Ontario’s Fields of Gold

Pattern Canada Stories

Written By: Pattern Stories

Canola farm in Essex County.

It’s hard not to notice huge fields of yellow when you’re driving through Essex County, Ontario, in May.

Known for its distinct bright yellow flowers, canola is grown by 43,000 Canadian farmers, producing millions of tonnes each year.

Trying something new in Essex County

Leo Guilbeault is a farmer in Essex County who decided to try growing canola for the first time this spring. 

Other farmers in Essex County have started growing canola only in the past three years, so everyone is still mastering the crop.  Leo says it has been a great experience so far, but this type of canola is a bit different from the variety grown out west.

“We’re growing winter canola. Most people are familiar with spring canola that’s grown out west. Spring canola is planted in the spring and harvested in the fall. With the hot and dry weather in southern Ontario, spring-seeded crops don’t work, including canola. But this variety is brand new and suited for our area—it’s planted in the fall and harvested in the spring.”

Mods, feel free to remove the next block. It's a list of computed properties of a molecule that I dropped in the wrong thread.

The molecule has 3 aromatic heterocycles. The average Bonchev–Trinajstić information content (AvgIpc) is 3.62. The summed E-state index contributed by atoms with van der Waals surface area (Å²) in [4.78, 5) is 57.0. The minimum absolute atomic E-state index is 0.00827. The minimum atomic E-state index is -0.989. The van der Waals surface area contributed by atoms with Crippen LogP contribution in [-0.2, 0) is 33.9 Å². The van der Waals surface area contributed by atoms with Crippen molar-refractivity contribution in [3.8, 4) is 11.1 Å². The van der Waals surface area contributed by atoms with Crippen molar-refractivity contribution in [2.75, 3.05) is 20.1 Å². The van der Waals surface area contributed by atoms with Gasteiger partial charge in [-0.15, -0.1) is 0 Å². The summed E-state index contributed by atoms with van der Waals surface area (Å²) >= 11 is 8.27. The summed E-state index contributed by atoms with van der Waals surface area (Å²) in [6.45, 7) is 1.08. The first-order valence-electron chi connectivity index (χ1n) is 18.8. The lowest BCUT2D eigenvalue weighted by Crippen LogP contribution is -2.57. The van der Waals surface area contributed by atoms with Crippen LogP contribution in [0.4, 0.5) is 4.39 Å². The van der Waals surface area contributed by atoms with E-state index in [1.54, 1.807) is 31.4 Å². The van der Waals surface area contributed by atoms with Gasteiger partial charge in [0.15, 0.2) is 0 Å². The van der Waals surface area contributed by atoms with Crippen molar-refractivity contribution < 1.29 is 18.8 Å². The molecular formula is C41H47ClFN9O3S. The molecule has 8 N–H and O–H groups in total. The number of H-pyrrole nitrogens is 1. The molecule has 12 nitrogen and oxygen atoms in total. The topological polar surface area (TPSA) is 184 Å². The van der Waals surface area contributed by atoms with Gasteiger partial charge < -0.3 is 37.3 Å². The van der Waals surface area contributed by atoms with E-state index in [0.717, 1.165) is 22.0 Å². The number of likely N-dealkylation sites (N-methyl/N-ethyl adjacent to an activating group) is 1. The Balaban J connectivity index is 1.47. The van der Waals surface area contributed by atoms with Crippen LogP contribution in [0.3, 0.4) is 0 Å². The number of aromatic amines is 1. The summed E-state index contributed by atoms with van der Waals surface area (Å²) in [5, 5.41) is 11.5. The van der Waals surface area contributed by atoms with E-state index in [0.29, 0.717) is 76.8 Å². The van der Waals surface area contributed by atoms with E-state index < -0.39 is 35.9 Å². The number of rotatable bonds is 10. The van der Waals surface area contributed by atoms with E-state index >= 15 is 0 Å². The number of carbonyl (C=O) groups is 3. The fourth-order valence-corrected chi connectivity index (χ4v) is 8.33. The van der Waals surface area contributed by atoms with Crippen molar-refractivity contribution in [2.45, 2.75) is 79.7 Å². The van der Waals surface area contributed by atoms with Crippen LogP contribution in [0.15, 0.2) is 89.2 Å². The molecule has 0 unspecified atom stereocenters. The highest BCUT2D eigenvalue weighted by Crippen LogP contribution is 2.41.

Because this variety is harvested early in the growing season, Leo says that leaves plenty of time to get another crop into the ground.

“The fields have recently changed from yellow to green. Now that the flowers have done their thing, the pods are forming, and we’ll be harvesting around the end of June or beginning of July. This gives us the opportunity to plant a soybean crop right after the canola comes off.”

Leo doesn’t know just yet how successful his first attempt at growing canola will be, but he suspects he’ll have a good yield.

“By all indications, it looks really good. If it all works out well, we’re going to double the acreage next year.”

Fields of gold

“I think you’ll see a lot more acres of canola around here next year. My neighbours are interested in seeing my results, but a few of them have already put in requests for seeds for next year.”

Keeping it local

Once harvested, Leo says the canola will make the short trip down to the crushing plant at Windsor. His crop will be processed into a special kind of canola oil.

“Currently, what they do is send canola from out west to Windsor to get crushed, and from there it goes on a boat to get exported. Because there’s a domestic market for non-GMO canola oil, they’re going to use the canola grown here to make it.”

Having a crushing plant nearby and the ability of planting another crop once the canola is harvested are just two benefits that Leo says are attractive to other farmers.

“I think you’ll see a lot more acres of canola around here next year. My neighbours are interested in seeing my results, but a few of them have already put in requests for seeds for next year.”

His neighbours aren’t the only ones noticing the fields of gold, though.

“Lots of people stop by the field to take pictures. We could probably create a side business just with photography for the three to four weeks that the crop is in flower. It definitely gets busy when the fields are yellow.”

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